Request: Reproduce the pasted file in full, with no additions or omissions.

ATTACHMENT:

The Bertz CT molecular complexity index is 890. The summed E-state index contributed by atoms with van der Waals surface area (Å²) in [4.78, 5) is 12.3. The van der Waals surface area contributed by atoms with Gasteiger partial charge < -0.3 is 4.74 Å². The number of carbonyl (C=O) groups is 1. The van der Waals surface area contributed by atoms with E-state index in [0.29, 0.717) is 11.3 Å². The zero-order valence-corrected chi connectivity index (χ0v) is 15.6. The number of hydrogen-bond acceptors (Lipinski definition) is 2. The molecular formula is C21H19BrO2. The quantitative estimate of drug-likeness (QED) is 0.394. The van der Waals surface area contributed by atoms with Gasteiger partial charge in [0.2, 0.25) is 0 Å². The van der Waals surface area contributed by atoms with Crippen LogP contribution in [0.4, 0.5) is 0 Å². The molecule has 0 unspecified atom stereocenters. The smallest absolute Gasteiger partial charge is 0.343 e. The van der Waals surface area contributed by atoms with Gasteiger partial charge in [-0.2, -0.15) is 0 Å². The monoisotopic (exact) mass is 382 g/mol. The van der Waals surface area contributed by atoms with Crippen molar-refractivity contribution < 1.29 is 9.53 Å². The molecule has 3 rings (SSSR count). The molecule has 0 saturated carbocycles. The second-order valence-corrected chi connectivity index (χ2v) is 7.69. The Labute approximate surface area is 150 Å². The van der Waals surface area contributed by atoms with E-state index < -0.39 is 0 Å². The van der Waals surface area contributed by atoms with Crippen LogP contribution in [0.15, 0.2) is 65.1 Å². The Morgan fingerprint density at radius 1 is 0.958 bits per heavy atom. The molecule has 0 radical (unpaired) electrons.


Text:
The Bertz CT molecular complexity index is 890. The summed E-state index contributed by atoms with van der Waals surface area (Å²) in [4.78, 5) is 12.3. The van der Waals surface area contributed by atoms with Gasteiger partial charge < -0.3 is 4.74 Å². The number of carbonyl (C=O) groups is 1. The van der Waals surface area contributed by atoms with E-state index in [0.29, 0.717) is 11.3 Å². The zero-order valence-corrected chi connectivity index (χ0v) is 15.6. The number of hydrogen-bond acceptors (Lipinski definition) is 2. The molecular formula is C21H19BrO2. The quantitative estimate of drug-likeness (QED) is 0.394. The van der Waals surface area contributed by atoms with Gasteiger partial charge in [0.2, 0.25) is 0 Å². The van der Waals surface area contributed by atoms with Crippen LogP contribution in [0.4, 0.5) is 0 Å². The molecule has 0 unspecified atom stereocenters. The smallest absolute Gasteiger partial charge is 0.343 e. The van der Waals surface area contributed by atoms with Gasteiger partial charge in [-0.2, -0.15) is 0 Å². The monoisotopic (exact) mass is 382 g/mol. The van der Waals surface area contributed by atoms with Crippen molar-refractivity contribution < 1.29 is 9.53 Å². The molecule has 3 rings (SSSR count). The molecule has 0 saturated carbocycles. The second-order valence-corrected chi connectivity index (χ2v) is 7.69. The Labute approximate surface area is 150 Å². The van der Waals surface area contributed by atoms with E-state index < -0.39 is 0 Å². The van der Waals surface area contributed by atoms with Crippen LogP contribution in [0.15, 0.2) is 65.1 Å². The Morgan fingerprint density at radius 1 is 0.958 bits per heavy atom. The molecule has 0 radical (unpaired) electrons.